After years of systematic under-investment, only 15% of low-income countries have health care systems that meet the WHO’s minimum standards. Two-thirds of these countries are spending more on debt servicing than they are spending on public health care. 

In Nigeria, ActionAid has found some health centres don’t even have running water. In one such centre, family members of patients had to fetch water in buckets from a nearby pond for use by healthcare workers. This is a reality in many communities in the Global South.

In my home country, Zimbabwe, the coronavirus support that the government can afford to give those to the most vulnerable is only enough to buy seven loaves of bread a month. 

According to the World Bank, only one in five people in Sub-Saharan Africa are covered by any kind of pension, social protection or safety net. 

Unless something changes, and changes fast, almost 500 million more people could be pushed into extreme poverty in the developing world. 

So the question is, what are we going to do about it

As the CSO FFD Group has so plainly stated, the bottom line is that everybody’s life, rights and income can and must be protected. The Universal Declaration on Human Rights demands no less of us. The pandemic itself demands no less, because no one is safe until everyone is safe.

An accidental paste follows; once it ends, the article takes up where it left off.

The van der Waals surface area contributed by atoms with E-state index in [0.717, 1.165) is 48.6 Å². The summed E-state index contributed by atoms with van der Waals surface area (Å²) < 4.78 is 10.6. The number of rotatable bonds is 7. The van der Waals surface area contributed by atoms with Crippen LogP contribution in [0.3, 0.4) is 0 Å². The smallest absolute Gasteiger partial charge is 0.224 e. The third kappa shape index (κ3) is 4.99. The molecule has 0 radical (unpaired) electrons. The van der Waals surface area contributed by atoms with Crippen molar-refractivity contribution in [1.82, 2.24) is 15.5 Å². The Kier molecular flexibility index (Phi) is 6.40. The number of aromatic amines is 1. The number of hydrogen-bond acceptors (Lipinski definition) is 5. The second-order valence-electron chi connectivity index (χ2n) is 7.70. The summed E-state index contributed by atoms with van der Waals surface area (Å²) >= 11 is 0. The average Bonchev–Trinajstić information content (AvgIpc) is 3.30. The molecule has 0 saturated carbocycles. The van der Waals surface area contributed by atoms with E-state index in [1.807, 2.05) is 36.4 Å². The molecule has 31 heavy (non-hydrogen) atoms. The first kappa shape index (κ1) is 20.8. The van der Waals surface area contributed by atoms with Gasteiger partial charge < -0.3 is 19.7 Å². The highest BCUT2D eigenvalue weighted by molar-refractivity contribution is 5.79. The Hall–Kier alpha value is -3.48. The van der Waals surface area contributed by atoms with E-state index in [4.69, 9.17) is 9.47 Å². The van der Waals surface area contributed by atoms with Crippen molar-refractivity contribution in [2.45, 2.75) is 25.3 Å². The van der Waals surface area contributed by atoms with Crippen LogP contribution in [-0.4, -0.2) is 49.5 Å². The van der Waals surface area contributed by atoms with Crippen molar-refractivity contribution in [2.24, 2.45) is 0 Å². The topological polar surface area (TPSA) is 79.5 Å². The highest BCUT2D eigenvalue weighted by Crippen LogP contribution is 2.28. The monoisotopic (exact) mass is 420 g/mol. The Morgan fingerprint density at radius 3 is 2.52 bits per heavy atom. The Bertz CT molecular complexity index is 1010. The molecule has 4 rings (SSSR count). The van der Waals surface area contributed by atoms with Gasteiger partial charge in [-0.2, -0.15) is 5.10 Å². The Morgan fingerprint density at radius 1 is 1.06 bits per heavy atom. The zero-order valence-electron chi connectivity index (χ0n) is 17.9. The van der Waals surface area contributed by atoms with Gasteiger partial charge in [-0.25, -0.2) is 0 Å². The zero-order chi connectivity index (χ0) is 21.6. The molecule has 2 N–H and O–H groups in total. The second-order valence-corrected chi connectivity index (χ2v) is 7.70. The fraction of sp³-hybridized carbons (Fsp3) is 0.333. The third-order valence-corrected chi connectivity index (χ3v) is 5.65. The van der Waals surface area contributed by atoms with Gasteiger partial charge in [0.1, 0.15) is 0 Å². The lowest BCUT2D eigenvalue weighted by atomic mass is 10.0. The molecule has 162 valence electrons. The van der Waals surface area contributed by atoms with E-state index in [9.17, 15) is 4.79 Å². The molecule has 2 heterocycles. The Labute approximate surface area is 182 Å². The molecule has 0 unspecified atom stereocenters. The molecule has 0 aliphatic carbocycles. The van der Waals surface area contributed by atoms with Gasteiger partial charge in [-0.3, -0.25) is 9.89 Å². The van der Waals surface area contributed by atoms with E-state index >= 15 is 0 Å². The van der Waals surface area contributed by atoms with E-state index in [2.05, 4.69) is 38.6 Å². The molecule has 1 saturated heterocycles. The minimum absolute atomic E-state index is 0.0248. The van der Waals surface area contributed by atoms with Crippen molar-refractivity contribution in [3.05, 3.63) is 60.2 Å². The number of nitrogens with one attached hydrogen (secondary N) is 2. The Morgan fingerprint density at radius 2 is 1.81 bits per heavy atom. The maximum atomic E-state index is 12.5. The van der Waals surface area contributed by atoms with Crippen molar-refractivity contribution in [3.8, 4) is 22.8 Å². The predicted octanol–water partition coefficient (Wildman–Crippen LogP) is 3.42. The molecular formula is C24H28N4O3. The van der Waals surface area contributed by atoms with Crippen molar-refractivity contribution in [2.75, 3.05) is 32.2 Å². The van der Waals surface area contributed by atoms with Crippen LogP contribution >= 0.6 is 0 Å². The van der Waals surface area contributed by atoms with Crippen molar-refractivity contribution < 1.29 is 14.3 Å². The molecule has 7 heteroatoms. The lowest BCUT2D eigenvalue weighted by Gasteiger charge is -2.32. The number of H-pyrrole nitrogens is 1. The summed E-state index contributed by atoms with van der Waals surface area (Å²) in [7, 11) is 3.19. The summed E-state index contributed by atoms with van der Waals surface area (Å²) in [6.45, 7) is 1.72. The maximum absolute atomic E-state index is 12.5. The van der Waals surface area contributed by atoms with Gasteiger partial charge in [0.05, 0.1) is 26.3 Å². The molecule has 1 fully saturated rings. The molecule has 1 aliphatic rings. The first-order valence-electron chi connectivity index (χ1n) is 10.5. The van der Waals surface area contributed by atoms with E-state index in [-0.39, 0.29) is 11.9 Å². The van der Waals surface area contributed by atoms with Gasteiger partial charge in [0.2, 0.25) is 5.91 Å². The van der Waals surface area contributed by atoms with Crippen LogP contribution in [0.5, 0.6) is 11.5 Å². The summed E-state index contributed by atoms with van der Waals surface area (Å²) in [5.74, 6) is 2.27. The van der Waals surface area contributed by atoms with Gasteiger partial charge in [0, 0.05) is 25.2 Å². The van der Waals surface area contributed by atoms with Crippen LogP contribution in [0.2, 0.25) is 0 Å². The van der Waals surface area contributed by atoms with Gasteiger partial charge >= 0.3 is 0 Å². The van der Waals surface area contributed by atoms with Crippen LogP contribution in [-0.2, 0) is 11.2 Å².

In order to do this, ActionAid is calling for a global people’s bailout worth at least $4.6 trillion. This may sound like a lot, until you consider that wealthy countries have already committed almost twice that much to stimulate their own economies. 

ActionAid’s five-point plan for a global people’s bailout includes: 

  1. Rich countries must provide a one-time aid boost of at least $500 billion. This aid should not be diverted from existing priorities - that would be robbing Peter to pay Paul. More coronavirus relief funds should be earmarked for direct funding to CSOs, particularly local groups, and women front line responders who are already on the ground and understand people’s needs.
  2. IMF members must agree an emergency allocation of extra liquidity, with no conditions attached, for all countries. Releasing $3 trillion in IMF Special Drawing Rights would give African governments a $250 billion fire-fighting fund.
  3. All creditors, public and private, should immediately suspend debt payments by developing countries until 2022. This would free up $50 billion for low-income countries alone. 
  4. Austerity policies advised by the International Financial Institutions and others must be reversed. ActionAid research shows these policies have pushed 80% of low-income countries to plan for zero increases in public sector worker numbers and pay this year. Some, like Sierra Leone, are even projecting a decline in health budgets in order to meet IMF macroeconomic targets. This is unacceptable at the best of times, but in the face of coronavirus, it is deadly.